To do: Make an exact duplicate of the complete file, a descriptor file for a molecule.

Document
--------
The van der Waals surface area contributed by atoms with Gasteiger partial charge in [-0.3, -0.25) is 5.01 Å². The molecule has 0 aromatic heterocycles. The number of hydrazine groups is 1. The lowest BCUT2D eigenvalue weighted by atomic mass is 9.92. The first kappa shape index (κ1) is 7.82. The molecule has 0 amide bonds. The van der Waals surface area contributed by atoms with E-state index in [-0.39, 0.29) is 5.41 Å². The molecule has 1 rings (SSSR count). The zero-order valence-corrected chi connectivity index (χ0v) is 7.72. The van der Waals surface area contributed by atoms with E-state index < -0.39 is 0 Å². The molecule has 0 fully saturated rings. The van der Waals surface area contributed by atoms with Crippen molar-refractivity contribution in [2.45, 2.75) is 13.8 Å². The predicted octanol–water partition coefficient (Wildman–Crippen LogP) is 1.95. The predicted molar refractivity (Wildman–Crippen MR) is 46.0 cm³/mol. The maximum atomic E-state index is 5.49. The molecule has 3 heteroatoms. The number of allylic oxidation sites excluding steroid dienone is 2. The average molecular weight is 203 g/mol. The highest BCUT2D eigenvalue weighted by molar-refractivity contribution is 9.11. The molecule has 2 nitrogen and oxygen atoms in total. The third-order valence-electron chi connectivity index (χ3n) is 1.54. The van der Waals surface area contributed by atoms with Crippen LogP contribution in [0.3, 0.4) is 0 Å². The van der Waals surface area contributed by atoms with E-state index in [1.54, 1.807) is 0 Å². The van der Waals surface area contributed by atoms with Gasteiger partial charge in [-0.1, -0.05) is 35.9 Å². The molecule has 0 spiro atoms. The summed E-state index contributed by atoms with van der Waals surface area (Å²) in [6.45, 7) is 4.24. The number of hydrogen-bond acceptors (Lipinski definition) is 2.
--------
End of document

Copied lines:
The van der Waals surface area contributed by atoms with Gasteiger partial charge in [-0.3, -0.25) is 5.01 Å². The molecule has 0 aromatic heterocycles. The number of hydrazine groups is 1. The lowest BCUT2D eigenvalue weighted by atomic mass is 9.92. The first kappa shape index (κ1) is 7.82. The molecule has 0 amide bonds. The van der Waals surface area contributed by atoms with E-state index in [-0.39, 0.29) is 5.41 Å². The molecule has 1 rings (SSSR count). The zero-order valence-corrected chi connectivity index (χ0v) is 7.72. The van der Waals surface area contributed by atoms with E-state index < -0.39 is 0 Å². The molecule has 0 fully saturated rings. The van der Waals surface area contributed by atoms with Crippen molar-refractivity contribution in [2.45, 2.75) is 13.8 Å². The predicted octanol–water partition coefficient (Wildman–Crippen LogP) is 1.95. The predicted molar refractivity (Wildman–Crippen MR) is 46.0 cm³/mol. The maximum atomic E-state index is 5.49. The molecule has 3 heteroatoms. The number of allylic oxidation sites excluding steroid dienone is 2. The average molecular weight is 203 g/mol. The highest BCUT2D eigenvalue weighted by molar-refractivity contribution is 9.11. The molecule has 2 nitrogen and oxygen atoms in total. The third-order valence-electron chi connectivity index (χ3n) is 1.54. The van der Waals surface area contributed by atoms with Crippen LogP contribution in [0.3, 0.4) is 0 Å². The van der Waals surface area contributed by atoms with E-state index in [1.54, 1.807) is 0 Å². The van der Waals surface area contributed by atoms with Gasteiger partial charge in [-0.1, -0.05) is 35.9 Å². The molecule has 0 spiro atoms. The summed E-state index contributed by atoms with van der Waals surface area (Å²) in [6.45, 7) is 4.24. The number of hydrogen-bond acceptors (Lipinski definition) is 2.